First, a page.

Results Summary

What was the research about?

Some patients may need an ostomy after they have surgery for cancer. An ostomy is a hole created in the abdomen to help clear stool or urine from the body. An ostomy bag attached to the body collects the waste. Educational programs about living with an ostomy can help patients manage their ostomy.

In this study, the research team looked at the use of telehealth, or remote care using phone or video, to make it easier for patients to attend an education program. The team compared two approaches on how well they improved patients’ confidence and ability to care for their ostomy:

  • Usual care alone. Patients received a booklet about ostomy skin care and contact information for support groups. The research team suggested that patients see an ostomy nurse and have a follow-up visit with their surgeon.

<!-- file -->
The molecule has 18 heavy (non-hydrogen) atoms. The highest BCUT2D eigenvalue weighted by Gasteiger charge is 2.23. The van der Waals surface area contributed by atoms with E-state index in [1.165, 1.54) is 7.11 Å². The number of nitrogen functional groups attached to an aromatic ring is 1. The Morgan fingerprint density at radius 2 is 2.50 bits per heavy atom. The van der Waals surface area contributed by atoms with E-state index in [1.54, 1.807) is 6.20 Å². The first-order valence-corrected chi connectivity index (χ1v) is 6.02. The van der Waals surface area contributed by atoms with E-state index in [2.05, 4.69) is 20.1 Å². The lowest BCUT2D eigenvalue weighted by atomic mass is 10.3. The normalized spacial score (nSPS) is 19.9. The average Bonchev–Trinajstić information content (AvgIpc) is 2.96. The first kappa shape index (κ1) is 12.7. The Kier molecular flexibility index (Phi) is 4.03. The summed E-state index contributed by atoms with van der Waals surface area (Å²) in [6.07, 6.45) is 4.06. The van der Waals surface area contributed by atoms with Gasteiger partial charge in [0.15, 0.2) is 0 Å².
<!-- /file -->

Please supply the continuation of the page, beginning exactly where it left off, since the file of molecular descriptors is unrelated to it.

• A telehealth program plus usual care. Along with usual care, patients received a workbook and set personal goals. Over five weeks, patients attended three telehealth sessions taught by an ostomy nurse and a peer coach with an ostomy. Patients used a tablet or computer to attend sessions. Caregivers took part in one session. Patients and caregivers completed a final session together.

What were the results?

At six months, patients receiving support through the two approaches didn’t differ in their:

  • Confidence to manage and improve their health
  • Feelings about their ability to do self-care activities
  • Ostomy self-care knowledge
  • Quality of life related to their ostomy